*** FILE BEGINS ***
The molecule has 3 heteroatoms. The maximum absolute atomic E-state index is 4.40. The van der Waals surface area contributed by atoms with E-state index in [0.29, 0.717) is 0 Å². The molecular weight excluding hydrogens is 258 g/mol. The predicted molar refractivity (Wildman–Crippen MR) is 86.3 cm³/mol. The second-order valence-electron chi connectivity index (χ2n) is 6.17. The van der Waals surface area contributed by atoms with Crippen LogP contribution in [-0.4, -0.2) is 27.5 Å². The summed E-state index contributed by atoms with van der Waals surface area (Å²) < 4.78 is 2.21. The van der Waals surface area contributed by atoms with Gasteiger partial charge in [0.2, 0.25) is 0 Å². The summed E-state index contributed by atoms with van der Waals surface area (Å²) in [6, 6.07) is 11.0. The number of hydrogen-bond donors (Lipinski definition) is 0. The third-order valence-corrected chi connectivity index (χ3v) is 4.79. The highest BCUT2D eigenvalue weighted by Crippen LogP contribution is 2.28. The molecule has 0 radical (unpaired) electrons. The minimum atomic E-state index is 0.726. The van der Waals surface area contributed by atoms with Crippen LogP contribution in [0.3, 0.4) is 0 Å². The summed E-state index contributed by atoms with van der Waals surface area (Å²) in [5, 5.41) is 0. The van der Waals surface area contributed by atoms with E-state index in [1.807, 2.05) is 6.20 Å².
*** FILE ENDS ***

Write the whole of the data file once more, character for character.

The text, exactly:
The molecule has 3 heteroatoms. The maximum absolute atomic E-state index is 4.40. The van der Waals surface area contributed by atoms with E-state index in [0.29, 0.717) is 0 Å². The molecular weight excluding hydrogens is 258 g/mol. The predicted molar refractivity (Wildman–Crippen MR) is 86.3 cm³/mol. The second-order valence-electron chi connectivity index (χ2n) is 6.17. The van der Waals surface area contributed by atoms with Crippen LogP contribution in [-0.4, -0.2) is 27.5 Å². The summed E-state index contributed by atoms with van der Waals surface area (Å²) < 4.78 is 2.21. The van der Waals surface area contributed by atoms with Gasteiger partial charge in [0.2, 0.25) is 0 Å². The summed E-state index contributed by atoms with van der Waals surface area (Å²) in [6, 6.07) is 11.0. The number of hydrogen-bond donors (Lipinski definition) is 0. The third-order valence-corrected chi connectivity index (χ3v) is 4.79. The highest BCUT2D eigenvalue weighted by Crippen LogP contribution is 2.28. The molecule has 0 radical (unpaired) electrons. The minimum atomic E-state index is 0.726. The van der Waals surface area contributed by atoms with Crippen LogP contribution in [0.3, 0.4) is 0 Å². The summed E-state index contributed by atoms with van der Waals surface area (Å²) in [5, 5.41) is 0. The van der Waals surface area contributed by atoms with E-state index in [1.807, 2.05) is 6.20 Å².